Travelers on outbound flights from China are subject to additional inspection in the form of health screenings and temperature checks. Suspected cases may be quarantined. Some countries have banned direct travel from China and require travelers to spend at least 14 days in a country free of the virus before entry is granted. Countries that neighbor China are taking precautions to prevent further spread of the virus. Mongolia, Russia, and Singapore are closing their land border entries with China and cross-border rail and ferry services are being greatly reduced or completely halted.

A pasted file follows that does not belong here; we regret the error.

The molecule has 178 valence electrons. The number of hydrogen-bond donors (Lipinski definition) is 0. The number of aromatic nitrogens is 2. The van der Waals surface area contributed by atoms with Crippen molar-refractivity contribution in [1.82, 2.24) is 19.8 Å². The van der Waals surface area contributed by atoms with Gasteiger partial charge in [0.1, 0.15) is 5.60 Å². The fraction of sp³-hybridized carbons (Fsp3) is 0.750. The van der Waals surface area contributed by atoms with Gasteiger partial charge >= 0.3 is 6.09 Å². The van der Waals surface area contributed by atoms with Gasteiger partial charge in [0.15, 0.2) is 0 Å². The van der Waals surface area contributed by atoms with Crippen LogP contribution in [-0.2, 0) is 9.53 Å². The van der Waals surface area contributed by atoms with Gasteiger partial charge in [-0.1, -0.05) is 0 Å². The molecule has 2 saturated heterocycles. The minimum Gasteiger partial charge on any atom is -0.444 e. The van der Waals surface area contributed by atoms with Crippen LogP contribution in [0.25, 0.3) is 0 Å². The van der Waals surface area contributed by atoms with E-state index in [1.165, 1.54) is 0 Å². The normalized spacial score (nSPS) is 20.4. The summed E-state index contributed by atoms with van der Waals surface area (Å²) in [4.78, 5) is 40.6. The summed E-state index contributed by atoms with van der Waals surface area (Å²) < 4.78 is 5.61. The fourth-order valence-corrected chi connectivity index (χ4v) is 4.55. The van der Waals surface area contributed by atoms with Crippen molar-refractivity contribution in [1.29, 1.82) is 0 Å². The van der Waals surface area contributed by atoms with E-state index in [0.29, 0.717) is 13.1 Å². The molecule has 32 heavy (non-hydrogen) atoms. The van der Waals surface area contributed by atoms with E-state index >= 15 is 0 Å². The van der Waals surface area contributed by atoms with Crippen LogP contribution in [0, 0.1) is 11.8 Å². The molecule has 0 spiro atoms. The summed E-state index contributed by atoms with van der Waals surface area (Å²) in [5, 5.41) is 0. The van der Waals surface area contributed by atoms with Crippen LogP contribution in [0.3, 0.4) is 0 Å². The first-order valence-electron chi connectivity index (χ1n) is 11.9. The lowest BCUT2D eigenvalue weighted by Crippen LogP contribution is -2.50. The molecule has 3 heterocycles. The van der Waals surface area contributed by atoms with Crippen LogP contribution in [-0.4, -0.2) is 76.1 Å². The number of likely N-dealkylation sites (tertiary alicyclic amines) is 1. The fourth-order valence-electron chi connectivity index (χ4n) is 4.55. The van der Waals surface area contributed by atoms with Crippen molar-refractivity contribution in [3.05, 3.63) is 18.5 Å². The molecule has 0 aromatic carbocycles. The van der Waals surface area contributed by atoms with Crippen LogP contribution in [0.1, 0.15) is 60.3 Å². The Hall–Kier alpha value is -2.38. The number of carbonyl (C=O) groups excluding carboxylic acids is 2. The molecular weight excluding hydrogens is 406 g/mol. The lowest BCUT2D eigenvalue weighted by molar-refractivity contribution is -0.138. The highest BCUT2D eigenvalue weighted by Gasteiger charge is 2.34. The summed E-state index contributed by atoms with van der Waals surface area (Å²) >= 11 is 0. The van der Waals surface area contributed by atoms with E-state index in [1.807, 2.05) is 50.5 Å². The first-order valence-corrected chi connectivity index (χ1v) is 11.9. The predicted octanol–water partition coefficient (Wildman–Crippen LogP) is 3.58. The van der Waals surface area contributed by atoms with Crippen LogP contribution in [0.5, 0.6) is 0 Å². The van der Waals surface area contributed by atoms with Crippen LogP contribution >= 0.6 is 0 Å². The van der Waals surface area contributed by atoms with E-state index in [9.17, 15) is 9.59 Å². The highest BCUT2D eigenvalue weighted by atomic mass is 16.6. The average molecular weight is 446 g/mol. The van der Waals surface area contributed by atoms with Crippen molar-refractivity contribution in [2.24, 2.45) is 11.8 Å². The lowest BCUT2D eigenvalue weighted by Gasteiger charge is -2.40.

Stay up to date on travel restrictions to and from China by visiting the Centers for Disease Control and Prevention (CDC).
The illness may vary in severity (mild, moderate, severe). Other details about the virus include:
- Symptoms may involve fever, cough, shortness of breath
- Symptoms may appear in as few as 2 days or as much as 14 days after exposure
- Human-to-human transmission has been confirmed
- Recent travelers from China, namely the Wuhan area, should seek medical attention if they are experiencing fever or respiratory symptoms
These items may seem like common sense but to reduce the risk of infection, keep the following in mind:
- Wash your hands often with soap and warm water for at least 20 seconds
- Use an alcohol-based hand sanitizer to clean hands often
- Avoid touching your eyes, nose or mouth with unwashed hands